Monthly Archives: July 2011

From Outrage to Adoration

Many modern readers of the Bible interpret it through a presupposition that it is a book of rules or hero stories (whose lives we should emulate) rather than a gospel narrative.  This can lead to outrage over jarring stories like Abraham being asked to sacrifice Isaac –  how could God ask that?  Might he ask me to do something similar?  Nancy Guthrie answers:

“Is God trying to teach us that we should be willing sacrifice what is most precious to us? No. This story is not recorded to inspire sacrifice to God. Instead, it paints in vivid colors the sacrifice of God. The point of this story is not to convince you that you must be willing to sacrifice to God what is most precious to you, but rather to prepare you to take in the magnitude of the gift when you see that God was willing to sacrifice what was most precious to him—his own beloved Son—for you.”

Reading the story with Christ as its center results in adoration instead of outrage.  Another outrageous story:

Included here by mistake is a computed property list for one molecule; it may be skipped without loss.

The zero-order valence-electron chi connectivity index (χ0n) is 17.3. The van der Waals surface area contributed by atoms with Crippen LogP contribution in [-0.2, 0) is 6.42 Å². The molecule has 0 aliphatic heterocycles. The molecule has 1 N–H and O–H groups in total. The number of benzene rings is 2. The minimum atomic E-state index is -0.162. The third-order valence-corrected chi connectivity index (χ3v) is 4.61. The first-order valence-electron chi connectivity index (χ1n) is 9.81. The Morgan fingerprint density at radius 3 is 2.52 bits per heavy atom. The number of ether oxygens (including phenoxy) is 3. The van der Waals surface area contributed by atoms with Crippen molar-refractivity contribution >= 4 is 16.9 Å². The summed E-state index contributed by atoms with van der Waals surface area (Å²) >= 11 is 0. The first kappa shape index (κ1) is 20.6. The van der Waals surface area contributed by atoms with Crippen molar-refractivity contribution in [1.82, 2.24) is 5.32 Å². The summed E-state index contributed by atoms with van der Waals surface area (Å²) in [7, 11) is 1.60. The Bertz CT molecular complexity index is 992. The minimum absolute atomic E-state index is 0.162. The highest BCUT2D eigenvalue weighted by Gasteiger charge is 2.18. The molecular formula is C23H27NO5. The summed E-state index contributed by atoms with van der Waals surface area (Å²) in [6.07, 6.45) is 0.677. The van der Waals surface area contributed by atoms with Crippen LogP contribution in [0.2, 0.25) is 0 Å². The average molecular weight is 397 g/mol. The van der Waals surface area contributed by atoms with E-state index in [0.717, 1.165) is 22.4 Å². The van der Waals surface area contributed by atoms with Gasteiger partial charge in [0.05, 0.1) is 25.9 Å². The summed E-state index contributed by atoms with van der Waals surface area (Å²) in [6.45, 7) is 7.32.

“And when we read the story of Jonah and see him sent to people he has every right to hate because of who they are and what they’ve done, we’re not meant to assume that God is going to require this of us, but rather that he will require it of himself. Jesus will leave heaven to go to a people who deserve to be treated with contempt because of who they are and what they’ve done, yet he will show them grace. He will not be sad when they repent, but will, instead, shed tears over their refusal to repent.”

Read the full post here.


Paul’s Downward Trajectory

Justin Holcomb describes Paul’s downward trajectory of his view of himself from the least of the apostles early in his ministry, to the least of all the saints, and finally to the chief of sinners towards the end.  While it sounds like Paul is regressing spiritually, he is exemplifying spiritual maturity.

“Paul isn’t just using self-deprecating hyperbole as a teaching device. Each of the three statements about himself is surrounded by references to the cross (1 Cor. 15:3-4; Eph. 3:7-8; and 1 Tim. 1:15) and grace or mercy (1 Cor. 15:10; Eph. 3:2, 7; and 1 Tim. 1:13-14, 16). For him, spiritual growth is realizing how utterly dependent he is on Jesus’ cross and mercy, not arriving at some point where he somehow needs the cross and mercy less.”

Read the full post here.

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